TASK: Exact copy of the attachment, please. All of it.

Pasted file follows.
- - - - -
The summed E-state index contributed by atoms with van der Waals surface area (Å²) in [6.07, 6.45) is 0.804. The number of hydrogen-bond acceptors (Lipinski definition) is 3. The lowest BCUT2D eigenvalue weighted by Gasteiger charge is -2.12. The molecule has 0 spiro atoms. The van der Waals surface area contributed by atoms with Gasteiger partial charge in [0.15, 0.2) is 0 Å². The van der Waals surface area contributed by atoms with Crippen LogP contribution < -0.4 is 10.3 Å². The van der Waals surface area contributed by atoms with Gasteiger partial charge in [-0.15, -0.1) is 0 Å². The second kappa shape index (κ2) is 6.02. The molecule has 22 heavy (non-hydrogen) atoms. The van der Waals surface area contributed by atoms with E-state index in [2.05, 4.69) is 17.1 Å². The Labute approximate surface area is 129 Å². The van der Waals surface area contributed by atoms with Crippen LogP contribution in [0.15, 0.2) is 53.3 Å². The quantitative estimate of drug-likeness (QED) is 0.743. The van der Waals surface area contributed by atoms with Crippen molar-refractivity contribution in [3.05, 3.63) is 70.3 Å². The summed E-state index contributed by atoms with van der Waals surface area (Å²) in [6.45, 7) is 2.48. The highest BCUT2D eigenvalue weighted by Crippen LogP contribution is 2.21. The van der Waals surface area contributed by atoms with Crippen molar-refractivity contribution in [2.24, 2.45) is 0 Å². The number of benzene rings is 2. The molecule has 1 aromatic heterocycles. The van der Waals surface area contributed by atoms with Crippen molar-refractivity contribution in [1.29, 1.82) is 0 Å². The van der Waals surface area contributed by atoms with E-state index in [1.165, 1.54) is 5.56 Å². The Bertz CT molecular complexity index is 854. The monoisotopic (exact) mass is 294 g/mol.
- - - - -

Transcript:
The summed E-state index contributed by atoms with van der Waals surface area (Å²) in [6.07, 6.45) is 0.804. The number of hydrogen-bond acceptors (Lipinski definition) is 3. The lowest BCUT2D eigenvalue weighted by Gasteiger charge is -2.12. The molecule has 0 spiro atoms. The van der Waals surface area contributed by atoms with Gasteiger partial charge in [0.15, 0.2) is 0 Å². The van der Waals surface area contributed by atoms with Crippen LogP contribution < -0.4 is 10.3 Å². The van der Waals surface area contributed by atoms with Gasteiger partial charge in [-0.15, -0.1) is 0 Å². The second kappa shape index (κ2) is 6.02. The molecule has 22 heavy (non-hydrogen) atoms. The van der Waals surface area contributed by atoms with E-state index in [2.05, 4.69) is 17.1 Å². The Labute approximate surface area is 129 Å². The van der Waals surface area contributed by atoms with Crippen LogP contribution in [0.15, 0.2) is 53.3 Å². The quantitative estimate of drug-likeness (QED) is 0.743. The van der Waals surface area contributed by atoms with Crippen molar-refractivity contribution in [3.05, 3.63) is 70.3 Å². The summed E-state index contributed by atoms with van der Waals surface area (Å²) in [6.45, 7) is 2.48. The highest BCUT2D eigenvalue weighted by Crippen LogP contribution is 2.21. The van der Waals surface area contributed by atoms with Crippen molar-refractivity contribution in [2.24, 2.45) is 0 Å². The number of benzene rings is 2. The molecule has 1 aromatic heterocycles. The van der Waals surface area contributed by atoms with Crippen molar-refractivity contribution in [1.29, 1.82) is 0 Å². The van der Waals surface area contributed by atoms with E-state index in [1.165, 1.54) is 5.56 Å². The Bertz CT molecular complexity index is 854. The monoisotopic (exact) mass is 294 g/mol.